Wednesday, April 23, 2008

Who rules - Man or Machine?

I've been following Gilad Bracha's blog on programming language design. The concepts Gilad touches on are profound and his blog is a real interesting read, I recommend it.

Some of Gilads most recent posts have left me pondering whether he is focusing on the right things? Gilad calls himself a Computational Theologist. This is an interesting title since theology has to do with beliefs and belief systems. From Gilads posts on Monkey Patching and Cutting out Static, I get the feeling that Gilad believes that the machine should 'help' the programmer to do the right thing. What beliefs that underpins such an assertion? Perhaps such a believe stems from an acceptance that most programmers are poor to mediocre and need all the help they can get? Maybe this believe stems from an idea that a computer program is more a piece of mathematical logic then a piece of creative art?

I am assigning a lot of beliefs here to Gilad, which are probably things he doesn't believe. The point remains though, at a fundamental level we have the choice of either believing in people or believing in machines. Andrew has a post on Smalltalk where he refers to the original Smalltalk Byte article. The Smalltalk researchers had a human powered approach to 'computer research'. Reading their paper it is clear that they believe in people and our inherent creative abilities. To them the machine is merely a tool. Man, the creative artist exploits tools and mediums to express himself. A computer is merely one such tool with a unique set of characteristics. The purpose of a programming language is to allow Man to exploit the Computer.

It was interesting to hear John McCarthy say a similar thing. For example he rubbishes the commonly held belief that "goto" is evil and should be banned. As an artist I'm not sure how I feel about people banning things and limiting my expression. Imagine a word processor that didn't allow you to use certain words like "fuck" or "piss"? There is a strong argument that such words aren't the most effective form of communication , but can we say they should be banned in all instances?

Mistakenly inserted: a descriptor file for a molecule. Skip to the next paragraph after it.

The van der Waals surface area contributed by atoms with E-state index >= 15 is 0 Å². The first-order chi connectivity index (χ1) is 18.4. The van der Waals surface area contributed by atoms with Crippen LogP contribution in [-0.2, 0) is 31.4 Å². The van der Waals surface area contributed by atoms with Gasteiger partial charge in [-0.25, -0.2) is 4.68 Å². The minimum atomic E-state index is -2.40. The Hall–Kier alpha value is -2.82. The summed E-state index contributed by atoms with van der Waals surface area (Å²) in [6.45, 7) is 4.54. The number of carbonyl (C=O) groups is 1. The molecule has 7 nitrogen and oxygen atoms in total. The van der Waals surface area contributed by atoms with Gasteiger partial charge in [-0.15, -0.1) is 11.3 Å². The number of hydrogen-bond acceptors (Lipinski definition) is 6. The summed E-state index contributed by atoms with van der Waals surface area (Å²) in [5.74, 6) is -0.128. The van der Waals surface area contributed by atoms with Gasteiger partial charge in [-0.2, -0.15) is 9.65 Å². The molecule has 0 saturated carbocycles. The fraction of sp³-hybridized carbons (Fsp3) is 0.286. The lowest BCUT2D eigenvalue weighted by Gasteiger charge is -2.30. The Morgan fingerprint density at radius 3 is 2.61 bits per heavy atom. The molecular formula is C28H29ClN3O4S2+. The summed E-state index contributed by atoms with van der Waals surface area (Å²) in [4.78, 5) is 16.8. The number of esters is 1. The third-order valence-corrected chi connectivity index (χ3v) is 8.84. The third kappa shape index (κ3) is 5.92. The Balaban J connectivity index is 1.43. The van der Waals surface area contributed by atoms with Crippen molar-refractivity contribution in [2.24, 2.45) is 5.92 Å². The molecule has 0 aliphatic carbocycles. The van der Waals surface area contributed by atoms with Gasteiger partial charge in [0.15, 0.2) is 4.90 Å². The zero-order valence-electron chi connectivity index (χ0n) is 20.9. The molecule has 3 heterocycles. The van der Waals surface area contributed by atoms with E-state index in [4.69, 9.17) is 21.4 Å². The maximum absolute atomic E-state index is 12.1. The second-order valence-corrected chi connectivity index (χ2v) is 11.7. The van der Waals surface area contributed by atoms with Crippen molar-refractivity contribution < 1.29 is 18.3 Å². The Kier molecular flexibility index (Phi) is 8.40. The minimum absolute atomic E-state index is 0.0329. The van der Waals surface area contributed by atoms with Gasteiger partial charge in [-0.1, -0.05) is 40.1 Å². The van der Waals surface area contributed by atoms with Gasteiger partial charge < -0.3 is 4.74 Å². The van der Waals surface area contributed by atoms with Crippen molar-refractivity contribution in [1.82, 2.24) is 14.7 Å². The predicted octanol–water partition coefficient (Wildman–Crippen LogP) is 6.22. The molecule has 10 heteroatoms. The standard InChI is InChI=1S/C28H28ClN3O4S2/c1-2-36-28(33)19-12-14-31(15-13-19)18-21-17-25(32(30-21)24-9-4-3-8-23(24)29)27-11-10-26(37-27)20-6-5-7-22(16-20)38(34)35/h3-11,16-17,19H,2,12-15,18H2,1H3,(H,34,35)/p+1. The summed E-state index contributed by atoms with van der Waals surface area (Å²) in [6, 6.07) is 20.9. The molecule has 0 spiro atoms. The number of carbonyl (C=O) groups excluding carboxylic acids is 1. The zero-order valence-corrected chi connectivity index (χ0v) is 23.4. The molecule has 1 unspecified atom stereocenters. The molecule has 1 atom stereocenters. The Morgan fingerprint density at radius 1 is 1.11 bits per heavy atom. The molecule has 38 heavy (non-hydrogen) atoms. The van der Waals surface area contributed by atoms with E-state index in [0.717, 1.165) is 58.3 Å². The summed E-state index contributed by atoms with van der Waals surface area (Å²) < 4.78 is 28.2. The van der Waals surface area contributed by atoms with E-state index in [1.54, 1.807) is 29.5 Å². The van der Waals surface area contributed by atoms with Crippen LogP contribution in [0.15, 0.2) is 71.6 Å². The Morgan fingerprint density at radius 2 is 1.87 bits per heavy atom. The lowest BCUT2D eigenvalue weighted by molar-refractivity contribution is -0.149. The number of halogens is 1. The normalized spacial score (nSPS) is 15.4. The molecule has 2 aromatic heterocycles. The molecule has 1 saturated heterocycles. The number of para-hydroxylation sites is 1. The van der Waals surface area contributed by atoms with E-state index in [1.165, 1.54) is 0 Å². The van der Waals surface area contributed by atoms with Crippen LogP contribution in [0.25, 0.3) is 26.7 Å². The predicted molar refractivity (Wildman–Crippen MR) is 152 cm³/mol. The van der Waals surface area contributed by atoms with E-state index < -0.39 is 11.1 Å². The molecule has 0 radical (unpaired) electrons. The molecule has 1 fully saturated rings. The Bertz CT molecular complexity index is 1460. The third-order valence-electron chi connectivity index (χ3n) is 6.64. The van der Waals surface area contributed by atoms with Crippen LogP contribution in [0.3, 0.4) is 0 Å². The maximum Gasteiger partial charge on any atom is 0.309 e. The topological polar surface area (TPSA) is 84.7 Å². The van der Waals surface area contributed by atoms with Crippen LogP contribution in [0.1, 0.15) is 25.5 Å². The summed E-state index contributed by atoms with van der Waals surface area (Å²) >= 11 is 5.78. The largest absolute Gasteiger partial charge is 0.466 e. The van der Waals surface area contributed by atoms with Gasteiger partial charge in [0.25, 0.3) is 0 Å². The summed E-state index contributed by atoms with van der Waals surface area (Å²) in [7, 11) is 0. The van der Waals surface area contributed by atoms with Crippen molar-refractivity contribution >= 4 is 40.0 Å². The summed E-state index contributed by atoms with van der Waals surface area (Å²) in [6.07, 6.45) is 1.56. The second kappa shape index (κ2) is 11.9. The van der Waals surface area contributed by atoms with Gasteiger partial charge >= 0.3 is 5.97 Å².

There is an interesting point of debate here, and I have no firm conclusions, other than to say that people have far more potential then machines. At best machines can help people to explore their full potential and extend their influence and reach. But a machine has no consciousness, no intelligence, no imagination. A machine has no spirit.

As humans we have two parts to our brain. A logical side, and an emotive artistic side. I believe that both sides are involved in everything we do, including programming, and we need to appeal to both. This means that the most correct and safe programming language may not necessarily be the most useful.

I love reggae music. I grew up on it: Bob Marley, Dennis Brown, Gregory Isaac, the reggae greats of the 1970's. In recent times Reggae as become more commercial with modern"artists" placing less emphasis on spirituality. I find this change rather regrettable, because without spirit the music becomes just noise.


Yardena said...

Hi Paul,

It's hard to play good music with lousy tools. Computer scientists have not excelled in building a set of really good tools that help people achieve their potential as software engineers. I think this is what Gilad is trying to do (solely my interpretation of course). When I am looking where computer science is today, it's years of research spent on type systems or languages like Ada, that sacrifice programmers' lives in favor of someone's idea of "scientific correctness". But I think it does not apply to Gilad's work - for example, maybe this is why Newspeak is a dynamically typed language. So don't throw the baby with the bath water - programming language should help you to do the right thing, just like a good violin, or photo-camera, or any tool really. It should solve the problems which the programmer should not bother oneself with, no matter how skillful that programmer is. I think it's a noble goal, and I don't find it elitist at all.